So, here are a few of the many resources available. I’m recommending those that provide a good place to start. Each title is linked to its Amazon page.

Books that inspire parents and other educators to teach children these skills:

Books for self-education in logic and critical thinking:

With adequate preparation in the early years, children in junior high and high school may be ready to work through these books themselves. They don’t provide a complete education in logic, but they are satisfactory for pre-college preparation. For more rigorous study in high school, I recommend using one of two textbooks:

Like most textbooks, Copi and Hurley are pricey. So you may want to settle for a second-hand copy. The illustrations and exposition of old editions will be dated, but the logic will be the same! I shop for second-hand books at AbeBooks.com.

For grade school and up:

Fiction classics for youth:

This post is cross-referenced in an interesting post here.

Related Posts by Doug Geivett:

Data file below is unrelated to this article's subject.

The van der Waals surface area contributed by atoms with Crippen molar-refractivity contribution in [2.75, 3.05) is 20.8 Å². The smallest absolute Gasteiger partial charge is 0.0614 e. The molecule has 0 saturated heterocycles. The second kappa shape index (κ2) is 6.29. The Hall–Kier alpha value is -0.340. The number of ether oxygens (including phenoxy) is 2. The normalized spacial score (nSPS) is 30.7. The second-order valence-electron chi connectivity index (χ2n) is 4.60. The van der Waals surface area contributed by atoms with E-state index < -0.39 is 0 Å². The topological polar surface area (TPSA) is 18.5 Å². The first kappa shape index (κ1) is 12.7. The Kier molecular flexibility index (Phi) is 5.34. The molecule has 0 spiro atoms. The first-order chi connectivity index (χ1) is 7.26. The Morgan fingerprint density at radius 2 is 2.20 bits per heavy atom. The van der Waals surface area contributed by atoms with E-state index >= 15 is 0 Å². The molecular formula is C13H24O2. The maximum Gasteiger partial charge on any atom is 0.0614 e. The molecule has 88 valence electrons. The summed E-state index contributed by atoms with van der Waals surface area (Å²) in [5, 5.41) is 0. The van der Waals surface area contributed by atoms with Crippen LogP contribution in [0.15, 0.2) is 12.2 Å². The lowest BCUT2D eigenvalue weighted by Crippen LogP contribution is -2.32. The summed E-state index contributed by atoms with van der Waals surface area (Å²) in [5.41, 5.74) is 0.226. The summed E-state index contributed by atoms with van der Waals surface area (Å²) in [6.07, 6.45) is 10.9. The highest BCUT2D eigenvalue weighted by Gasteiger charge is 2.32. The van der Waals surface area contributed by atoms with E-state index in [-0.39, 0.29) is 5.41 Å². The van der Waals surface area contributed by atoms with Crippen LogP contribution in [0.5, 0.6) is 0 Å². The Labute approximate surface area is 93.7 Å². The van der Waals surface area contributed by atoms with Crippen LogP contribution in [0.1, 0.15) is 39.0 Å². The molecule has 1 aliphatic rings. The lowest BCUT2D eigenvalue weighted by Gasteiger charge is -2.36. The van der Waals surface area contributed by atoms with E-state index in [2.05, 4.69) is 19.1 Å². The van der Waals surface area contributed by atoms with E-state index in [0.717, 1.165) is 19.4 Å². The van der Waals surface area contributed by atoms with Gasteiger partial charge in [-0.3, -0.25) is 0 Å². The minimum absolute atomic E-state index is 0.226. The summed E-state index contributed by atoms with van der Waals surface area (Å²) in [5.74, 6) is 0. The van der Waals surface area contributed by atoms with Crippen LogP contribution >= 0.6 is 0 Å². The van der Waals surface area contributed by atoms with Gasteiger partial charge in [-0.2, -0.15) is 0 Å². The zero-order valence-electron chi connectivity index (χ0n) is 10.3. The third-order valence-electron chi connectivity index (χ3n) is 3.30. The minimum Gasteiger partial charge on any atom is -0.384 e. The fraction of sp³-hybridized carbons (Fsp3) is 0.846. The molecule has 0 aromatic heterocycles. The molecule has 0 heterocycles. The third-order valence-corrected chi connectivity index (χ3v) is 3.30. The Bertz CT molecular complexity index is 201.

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Recommended Reading for Doing Apologetics in Your Home


My lecture on “Apologetics in Your Home” has been popular at conferences. During this presentation, I recommend the following books to parents:

Isaac Watts (1674-1748) is best known as a great hymn writer. But his two books contain much timeless advice for the education of children in piety and critical thinking.

J. Budziszewski is a Christian author and professor of government and philosophy at the University of Texas. He converted from Marxism to Christianity and has written these two books to guide Christian university students through the thickets of their “higher” educational experience.

American philosopher John Dewey (1859-1952) was a leading figure in the pragmatist movement in philosophy, and is well-known for his work on the philosophy of education. If used with caution, parents will find much wisdom in his book on How We Think.

Three books are listed here for the exceptional value they offer in areas related to logic and critical thinking. I recommend beginning with D. J. McInerny for an overview of issues related to the nature of truth, evidence, logic, and good judgment. The book by Bowell and Kemp is an excellent textbook—the best of breed, in my opinion. Parents should learn this material early, and lead their children through a close study of its principles before graduation from high school. The book by C. Allen and M. Hand is a useful reference work.